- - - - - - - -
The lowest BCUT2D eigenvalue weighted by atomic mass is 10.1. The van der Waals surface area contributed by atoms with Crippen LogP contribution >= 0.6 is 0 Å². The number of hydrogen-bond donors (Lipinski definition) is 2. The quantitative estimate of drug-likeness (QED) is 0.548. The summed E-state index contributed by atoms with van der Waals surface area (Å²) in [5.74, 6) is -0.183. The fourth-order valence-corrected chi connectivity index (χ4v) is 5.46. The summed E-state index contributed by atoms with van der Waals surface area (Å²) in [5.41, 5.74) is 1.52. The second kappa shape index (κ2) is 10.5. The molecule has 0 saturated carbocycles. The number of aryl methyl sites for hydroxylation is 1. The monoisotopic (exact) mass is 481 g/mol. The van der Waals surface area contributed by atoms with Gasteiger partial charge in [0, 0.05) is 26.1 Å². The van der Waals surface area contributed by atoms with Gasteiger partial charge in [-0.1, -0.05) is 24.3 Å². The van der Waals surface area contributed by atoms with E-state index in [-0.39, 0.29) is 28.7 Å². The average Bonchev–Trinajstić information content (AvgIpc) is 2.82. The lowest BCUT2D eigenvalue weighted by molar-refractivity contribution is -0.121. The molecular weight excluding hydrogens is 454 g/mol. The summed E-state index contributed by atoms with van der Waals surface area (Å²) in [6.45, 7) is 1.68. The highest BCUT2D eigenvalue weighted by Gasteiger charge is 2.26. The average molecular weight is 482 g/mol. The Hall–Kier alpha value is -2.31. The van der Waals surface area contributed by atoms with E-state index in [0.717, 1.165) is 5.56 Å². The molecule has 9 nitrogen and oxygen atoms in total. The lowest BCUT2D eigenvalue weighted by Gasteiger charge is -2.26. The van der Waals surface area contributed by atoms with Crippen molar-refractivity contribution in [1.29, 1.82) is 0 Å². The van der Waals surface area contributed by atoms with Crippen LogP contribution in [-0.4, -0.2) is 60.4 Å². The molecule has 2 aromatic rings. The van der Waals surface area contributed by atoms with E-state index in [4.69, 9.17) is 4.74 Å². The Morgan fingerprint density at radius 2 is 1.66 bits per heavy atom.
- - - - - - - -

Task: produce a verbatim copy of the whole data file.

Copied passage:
The lowest BCUT2D eigenvalue weighted by atomic mass is 10.1. The van der Waals surface area contributed by atoms with Crippen LogP contribution >= 0.6 is 0 Å². The number of hydrogen-bond donors (Lipinski definition) is 2. The quantitative estimate of drug-likeness (QED) is 0.548. The summed E-state index contributed by atoms with van der Waals surface area (Å²) in [5.74, 6) is -0.183. The fourth-order valence-corrected chi connectivity index (χ4v) is 5.46. The summed E-state index contributed by atoms with van der Waals surface area (Å²) in [5.41, 5.74) is 1.52. The second kappa shape index (κ2) is 10.5. The molecule has 0 saturated carbocycles. The number of aryl methyl sites for hydroxylation is 1. The monoisotopic (exact) mass is 481 g/mol. The van der Waals surface area contributed by atoms with Gasteiger partial charge in [0, 0.05) is 26.1 Å². The van der Waals surface area contributed by atoms with Gasteiger partial charge in [-0.1, -0.05) is 24.3 Å². The van der Waals surface area contributed by atoms with E-state index in [-0.39, 0.29) is 28.7 Å². The average Bonchev–Trinajstić information content (AvgIpc) is 2.82. The lowest BCUT2D eigenvalue weighted by molar-refractivity contribution is -0.121. The molecular weight excluding hydrogens is 454 g/mol. The summed E-state index contributed by atoms with van der Waals surface area (Å²) in [6.45, 7) is 1.68. The highest BCUT2D eigenvalue weighted by Gasteiger charge is 2.26. The average molecular weight is 482 g/mol. The Hall–Kier alpha value is -2.31. The van der Waals surface area contributed by atoms with E-state index in [0.717, 1.165) is 5.56 Å². The molecule has 9 nitrogen and oxygen atoms in total. The lowest BCUT2D eigenvalue weighted by Gasteiger charge is -2.26. The van der Waals surface area contributed by atoms with Crippen molar-refractivity contribution in [1.29, 1.82) is 0 Å². The van der Waals surface area contributed by atoms with Crippen LogP contribution in [-0.4, -0.2) is 60.4 Å². The molecule has 2 aromatic rings. The van der Waals surface area contributed by atoms with E-state index in [4.69, 9.17) is 4.74 Å². The Morgan fingerprint density at radius 2 is 1.66 bits per heavy atom.